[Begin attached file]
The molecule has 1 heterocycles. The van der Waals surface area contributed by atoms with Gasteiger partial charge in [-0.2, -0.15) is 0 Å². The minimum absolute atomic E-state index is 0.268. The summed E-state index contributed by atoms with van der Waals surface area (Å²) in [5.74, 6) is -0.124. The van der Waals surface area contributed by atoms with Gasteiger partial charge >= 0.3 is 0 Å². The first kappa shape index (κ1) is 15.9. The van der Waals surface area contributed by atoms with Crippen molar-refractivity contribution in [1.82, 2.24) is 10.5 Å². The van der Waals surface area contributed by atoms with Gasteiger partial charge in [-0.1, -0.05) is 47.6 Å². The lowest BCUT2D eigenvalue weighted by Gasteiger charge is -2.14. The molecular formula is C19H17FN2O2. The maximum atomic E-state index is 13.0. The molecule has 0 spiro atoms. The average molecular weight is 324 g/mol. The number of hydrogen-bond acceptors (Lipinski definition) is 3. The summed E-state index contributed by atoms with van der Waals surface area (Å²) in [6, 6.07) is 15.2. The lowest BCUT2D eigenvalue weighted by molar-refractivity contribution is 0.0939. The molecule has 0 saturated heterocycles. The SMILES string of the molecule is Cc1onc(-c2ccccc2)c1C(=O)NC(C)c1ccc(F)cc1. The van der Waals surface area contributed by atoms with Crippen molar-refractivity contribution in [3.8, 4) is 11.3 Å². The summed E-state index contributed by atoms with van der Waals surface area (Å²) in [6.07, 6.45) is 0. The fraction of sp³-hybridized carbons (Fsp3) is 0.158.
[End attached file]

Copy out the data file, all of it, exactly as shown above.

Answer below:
The molecule has 1 heterocycles. The van der Waals surface area contributed by atoms with Gasteiger partial charge in [-0.2, -0.15) is 0 Å². The minimum absolute atomic E-state index is 0.268. The summed E-state index contributed by atoms with van der Waals surface area (Å²) in [5.74, 6) is -0.124. The van der Waals surface area contributed by atoms with Gasteiger partial charge >= 0.3 is 0 Å². The first kappa shape index (κ1) is 15.9. The van der Waals surface area contributed by atoms with Crippen molar-refractivity contribution in [1.82, 2.24) is 10.5 Å². The van der Waals surface area contributed by atoms with Gasteiger partial charge in [-0.1, -0.05) is 47.6 Å². The lowest BCUT2D eigenvalue weighted by Gasteiger charge is -2.14. The molecular formula is C19H17FN2O2. The maximum atomic E-state index is 13.0. The molecule has 0 spiro atoms. The average molecular weight is 324 g/mol. The number of hydrogen-bond acceptors (Lipinski definition) is 3. The summed E-state index contributed by atoms with van der Waals surface area (Å²) in [6, 6.07) is 15.2. The lowest BCUT2D eigenvalue weighted by molar-refractivity contribution is 0.0939. The molecule has 0 saturated heterocycles. The SMILES string of the molecule is Cc1onc(-c2ccccc2)c1C(=O)NC(C)c1ccc(F)cc1. The van der Waals surface area contributed by atoms with Crippen molar-refractivity contribution in [3.8, 4) is 11.3 Å². The summed E-state index contributed by atoms with van der Waals surface area (Å²) in [6.07, 6.45) is 0. The fraction of sp³-hybridized carbons (Fsp3) is 0.158.